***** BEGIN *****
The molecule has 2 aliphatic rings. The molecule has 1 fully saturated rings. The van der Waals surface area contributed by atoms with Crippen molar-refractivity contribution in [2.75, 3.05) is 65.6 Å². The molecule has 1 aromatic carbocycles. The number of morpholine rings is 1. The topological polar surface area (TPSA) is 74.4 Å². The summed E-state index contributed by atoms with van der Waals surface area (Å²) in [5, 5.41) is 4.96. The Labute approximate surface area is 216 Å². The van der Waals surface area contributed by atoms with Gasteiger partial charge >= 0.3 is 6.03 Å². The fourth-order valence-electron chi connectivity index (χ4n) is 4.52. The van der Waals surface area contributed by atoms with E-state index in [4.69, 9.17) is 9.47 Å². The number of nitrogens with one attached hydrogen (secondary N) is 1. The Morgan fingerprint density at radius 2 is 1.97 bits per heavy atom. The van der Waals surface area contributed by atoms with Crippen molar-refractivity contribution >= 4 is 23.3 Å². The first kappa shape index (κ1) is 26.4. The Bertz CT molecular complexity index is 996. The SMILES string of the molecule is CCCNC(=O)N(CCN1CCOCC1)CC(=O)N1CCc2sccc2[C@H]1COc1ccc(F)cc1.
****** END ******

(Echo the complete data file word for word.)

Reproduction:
The molecule has 2 aliphatic rings. The molecule has 1 fully saturated rings. The van der Waals surface area contributed by atoms with Crippen molar-refractivity contribution in [2.75, 3.05) is 65.6 Å². The molecule has 1 aromatic carbocycles. The number of morpholine rings is 1. The topological polar surface area (TPSA) is 74.4 Å². The summed E-state index contributed by atoms with van der Waals surface area (Å²) in [5, 5.41) is 4.96. The Labute approximate surface area is 216 Å². The van der Waals surface area contributed by atoms with Gasteiger partial charge >= 0.3 is 6.03 Å². The fourth-order valence-electron chi connectivity index (χ4n) is 4.52. The van der Waals surface area contributed by atoms with E-state index in [4.69, 9.17) is 9.47 Å². The number of nitrogens with one attached hydrogen (secondary N) is 1. The Morgan fingerprint density at radius 2 is 1.97 bits per heavy atom. The van der Waals surface area contributed by atoms with Crippen molar-refractivity contribution >= 4 is 23.3 Å². The first kappa shape index (κ1) is 26.4. The Bertz CT molecular complexity index is 996. The SMILES string of the molecule is CCCNC(=O)N(CCN1CCOCC1)CC(=O)N1CCc2sccc2[C@H]1COc1ccc(F)cc1.